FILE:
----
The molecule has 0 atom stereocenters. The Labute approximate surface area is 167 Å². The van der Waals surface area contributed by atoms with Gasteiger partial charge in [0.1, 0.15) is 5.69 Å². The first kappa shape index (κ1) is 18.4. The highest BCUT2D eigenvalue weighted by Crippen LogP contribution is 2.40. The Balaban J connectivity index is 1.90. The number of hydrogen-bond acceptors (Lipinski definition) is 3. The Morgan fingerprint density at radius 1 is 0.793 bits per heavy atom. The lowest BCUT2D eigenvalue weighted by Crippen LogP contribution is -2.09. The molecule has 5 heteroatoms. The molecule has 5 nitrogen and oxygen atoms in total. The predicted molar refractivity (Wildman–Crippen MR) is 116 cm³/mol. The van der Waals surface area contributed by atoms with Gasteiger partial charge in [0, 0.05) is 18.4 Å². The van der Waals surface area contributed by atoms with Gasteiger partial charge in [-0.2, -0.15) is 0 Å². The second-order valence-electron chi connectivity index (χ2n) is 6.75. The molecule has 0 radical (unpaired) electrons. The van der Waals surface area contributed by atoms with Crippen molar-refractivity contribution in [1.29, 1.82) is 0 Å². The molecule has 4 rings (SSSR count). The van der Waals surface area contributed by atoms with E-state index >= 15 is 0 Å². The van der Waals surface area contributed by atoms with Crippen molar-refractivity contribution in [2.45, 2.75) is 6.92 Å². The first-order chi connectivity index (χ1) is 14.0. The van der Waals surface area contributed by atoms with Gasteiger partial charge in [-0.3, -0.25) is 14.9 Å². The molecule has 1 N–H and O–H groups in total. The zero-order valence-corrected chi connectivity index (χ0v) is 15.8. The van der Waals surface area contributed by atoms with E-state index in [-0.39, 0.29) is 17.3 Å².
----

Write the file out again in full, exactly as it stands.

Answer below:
The molecule has 0 atom stereocenters. The Labute approximate surface area is 167 Å². The van der Waals surface area contributed by atoms with Gasteiger partial charge in [0.1, 0.15) is 5.69 Å². The first kappa shape index (κ1) is 18.4. The highest BCUT2D eigenvalue weighted by Crippen LogP contribution is 2.40. The Balaban J connectivity index is 1.90. The number of hydrogen-bond acceptors (Lipinski definition) is 3. The Morgan fingerprint density at radius 1 is 0.793 bits per heavy atom. The lowest BCUT2D eigenvalue weighted by Crippen LogP contribution is -2.09. The molecule has 5 heteroatoms. The molecule has 5 nitrogen and oxygen atoms in total. The predicted molar refractivity (Wildman–Crippen MR) is 116 cm³/mol. The van der Waals surface area contributed by atoms with Gasteiger partial charge in [0, 0.05) is 18.4 Å². The van der Waals surface area contributed by atoms with Gasteiger partial charge in [-0.2, -0.15) is 0 Å². The second-order valence-electron chi connectivity index (χ2n) is 6.75. The molecule has 0 radical (unpaired) electrons. The van der Waals surface area contributed by atoms with Crippen molar-refractivity contribution in [1.29, 1.82) is 0 Å². The molecule has 4 rings (SSSR count). The van der Waals surface area contributed by atoms with E-state index >= 15 is 0 Å². The van der Waals surface area contributed by atoms with Crippen molar-refractivity contribution in [2.45, 2.75) is 6.92 Å². The first-order chi connectivity index (χ1) is 14.0. The van der Waals surface area contributed by atoms with Gasteiger partial charge in [-0.3, -0.25) is 14.9 Å². The molecule has 1 N–H and O–H groups in total. The zero-order valence-corrected chi connectivity index (χ0v) is 15.8. The van der Waals surface area contributed by atoms with E-state index in [-0.39, 0.29) is 17.3 Å².